Extinguishment of Sale: How to Terminate a Sales Contract

Extinguishment of sale in general

In general, a sales contract may be extinguished by the same causes as all other obligations and by conventional or legal redemption.[1]

Conventional redemption

Conventional redemption happens “when the vendor reserves the right to repurchase the thing sold, with the obligations to comply with the provisions of Article 1616[2] and other stipulations which may have been agreed upon.”[3] The right to repurchase lasts only for four years from date of the contract unless otherwise stipulated.[4] If there is an express agreement to extend the right to repurchase, it cannot exceed 10 years.[5]

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Actions for breach of sales contract of goods

Actions for price of goods by seller

In case of breach of sales contract of goods, the seller may have the following actions against the buyer for the price of goods if:

  1. The ownership of the goods has passed to the buyer and he wrongfully neglects or refuses to pay for the goods according to the terms of the sales contract;[1] or
  2. The price is payable on a certain day, irrespective of delivery or of transfer of title and the buyer wrongfully neglects or refuses to pay such price, the seller may maintain an action for the price although the ownership[2] in the goods has not passed.[3]

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Rights and Obligations of the Buyer in Sales Transactions

Acceptance of delivery and payment of purchase price

The buyer is obligated to accept delivery and to pay the price of the thing sold at the time and place[1] stipulated in the contract.”[2] Except as otherwise agreed upon, the buyer is not required to accept delivery by installments.[3]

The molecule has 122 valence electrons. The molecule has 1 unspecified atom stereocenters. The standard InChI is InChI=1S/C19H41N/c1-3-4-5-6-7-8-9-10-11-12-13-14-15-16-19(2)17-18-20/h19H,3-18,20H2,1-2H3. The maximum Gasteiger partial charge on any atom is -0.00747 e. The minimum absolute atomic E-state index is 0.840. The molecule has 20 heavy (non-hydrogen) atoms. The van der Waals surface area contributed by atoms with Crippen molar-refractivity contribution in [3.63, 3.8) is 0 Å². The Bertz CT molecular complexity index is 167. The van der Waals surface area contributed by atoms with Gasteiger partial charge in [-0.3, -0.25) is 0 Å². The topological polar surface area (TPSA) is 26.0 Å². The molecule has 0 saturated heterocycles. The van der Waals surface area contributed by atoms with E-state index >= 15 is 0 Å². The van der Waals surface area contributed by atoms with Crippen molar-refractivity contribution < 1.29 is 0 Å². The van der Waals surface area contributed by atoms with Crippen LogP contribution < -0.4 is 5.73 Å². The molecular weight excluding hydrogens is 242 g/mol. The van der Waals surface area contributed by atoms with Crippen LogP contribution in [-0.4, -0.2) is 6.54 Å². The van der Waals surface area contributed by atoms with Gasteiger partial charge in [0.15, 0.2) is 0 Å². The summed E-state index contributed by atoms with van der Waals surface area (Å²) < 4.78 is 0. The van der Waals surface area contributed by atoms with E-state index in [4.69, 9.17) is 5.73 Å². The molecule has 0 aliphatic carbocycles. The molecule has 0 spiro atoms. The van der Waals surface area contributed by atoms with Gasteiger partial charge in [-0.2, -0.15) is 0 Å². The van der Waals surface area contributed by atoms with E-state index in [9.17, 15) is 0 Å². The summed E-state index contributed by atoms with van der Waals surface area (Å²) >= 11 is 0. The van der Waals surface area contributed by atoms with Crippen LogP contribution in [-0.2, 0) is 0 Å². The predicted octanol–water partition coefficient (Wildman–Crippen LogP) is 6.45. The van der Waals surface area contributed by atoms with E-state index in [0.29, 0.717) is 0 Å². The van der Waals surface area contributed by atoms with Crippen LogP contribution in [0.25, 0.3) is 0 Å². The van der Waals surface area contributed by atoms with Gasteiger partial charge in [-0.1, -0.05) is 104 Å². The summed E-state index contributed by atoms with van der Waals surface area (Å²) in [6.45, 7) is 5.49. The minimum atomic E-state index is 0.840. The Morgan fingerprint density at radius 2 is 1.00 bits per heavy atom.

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Warranty against hidden defects or encumbrance in sales transactions

Hidden defects

The seller is responsible for warranty against the hidden defects which the thing sold may have, if they render it unfit for the use for which it is intended, or if they diminish its fitness for such use to such an extent that, had the vendee been aware thereof, he would not have acquired it or would have given a lower price for it.[1] The said vendor is not answerable for patent defects or those which may be visible, or for those which are not visible if the vendee is an expert who, by reason of his trade or profession, should have known them.[2]

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Seller’s warranty in case of eviction

The seller is liable for the eviction of the buyer even if there is no stipulation on the matter in their contract.[1] Notwithstanding, the seller and the buyer may increase, diminish, or suppress this legal obligation of the vendor.[2]

The seller is liable for eviction if the property is sold for nonpayment of taxes due and it is not made known to the buyer before the sale.[3]

The seller (as judgment debtor) is liable for eviction in judicial sales, except if otherwise decreed in the judgment.[4]

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Conditions and warranties in sale on seller

Sales contract with suspensive condition

If the sales contract is under a suspensive condition which is not met, the innocent party may refuse to proceed with the contract or he may waive performance of the condition.[1]

Breach of warranty

In addition to the above rule, the innocent party may also consider the non-performance of the condition as a breach of warranty if the other party has promised that the condition should happen or be performed.[2]

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Seller’s obligation to deliver

The seller is obligated to transfer the ownership of and deliver the object of the sale, as well as answer for its warranty.[1]

The buyer acquires ownership of the thing sold from the moment it is delivered to him: (a) through the various modes of delivery, or (b) in any other manner signifying an agreement that the possession is transferred from the vendor to the vendee.[2] Not mere agreements but tradition or delivery transfers the ownership of things (Non nudis pactis sed traditione dominia rerum transferentur).[3]

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